COLLEGE STATION, Texas, April 28 (UPI) -- Texas wildfires have scorched more than 2,390 square miles across the drought-stricken state, the Texas Forest Service told United Press International Thursday.
"The state has responded to 886 fires that have burned 1.53 million acres," spokeswoman April Saginor told UPI in an e-mail. The acreage figure translates to slightly more than 2,390 square miles.
Three people were reported killed in the blazes, including two volunteer firefighters, and an estimated 400 homes were destroyed, officials said. Dozens of other homes and ranches were threatened.
The service said Thursday it was "working on 15 major fires burning more than 664,000 acres" in 17 counties.
Firefighters from 34 states fought the blazes on the ground and from the air, with helicopters fitted with tanks, known as helitankers, and with air tankers, also known as water bombers, dropping hundreds of thousands of gallons of retardant on the blazes.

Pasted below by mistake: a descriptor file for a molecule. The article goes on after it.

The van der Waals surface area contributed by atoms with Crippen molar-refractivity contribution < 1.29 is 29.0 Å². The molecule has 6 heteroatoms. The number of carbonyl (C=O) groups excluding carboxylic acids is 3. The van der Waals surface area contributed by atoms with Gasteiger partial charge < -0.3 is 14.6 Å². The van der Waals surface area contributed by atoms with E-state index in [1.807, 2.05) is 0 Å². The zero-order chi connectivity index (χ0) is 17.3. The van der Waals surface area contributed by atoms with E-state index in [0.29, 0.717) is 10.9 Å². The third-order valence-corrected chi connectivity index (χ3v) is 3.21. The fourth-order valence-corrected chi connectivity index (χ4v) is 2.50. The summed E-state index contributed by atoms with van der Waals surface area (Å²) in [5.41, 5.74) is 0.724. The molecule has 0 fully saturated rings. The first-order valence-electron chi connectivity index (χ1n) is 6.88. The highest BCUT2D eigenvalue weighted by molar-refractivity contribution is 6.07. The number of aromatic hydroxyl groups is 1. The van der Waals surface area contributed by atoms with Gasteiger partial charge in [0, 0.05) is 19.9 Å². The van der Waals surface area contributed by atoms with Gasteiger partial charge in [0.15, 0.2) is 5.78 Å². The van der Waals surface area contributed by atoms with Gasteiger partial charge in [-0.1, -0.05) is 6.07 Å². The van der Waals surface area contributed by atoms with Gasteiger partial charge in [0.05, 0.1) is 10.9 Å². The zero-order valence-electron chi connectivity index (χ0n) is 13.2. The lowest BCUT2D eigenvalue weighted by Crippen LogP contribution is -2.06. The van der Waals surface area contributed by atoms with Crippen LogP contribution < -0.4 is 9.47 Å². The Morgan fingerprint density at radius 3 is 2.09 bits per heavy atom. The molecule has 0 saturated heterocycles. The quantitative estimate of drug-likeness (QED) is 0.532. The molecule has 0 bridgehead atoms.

The weather has not cooperated, with low humidity and heightened winds making containment difficult, the forest service said. The weather was forecast to stay dry till Monday, when isolated thunderstorms were predicted for some areas.
Ninety percent of the windswept fires were started by humans, officials said. But the conditions for the fires' ravenous growth were laid last year, when fall rains prompted abundant growth of grasses and other vegetation that then froze and died in the winter.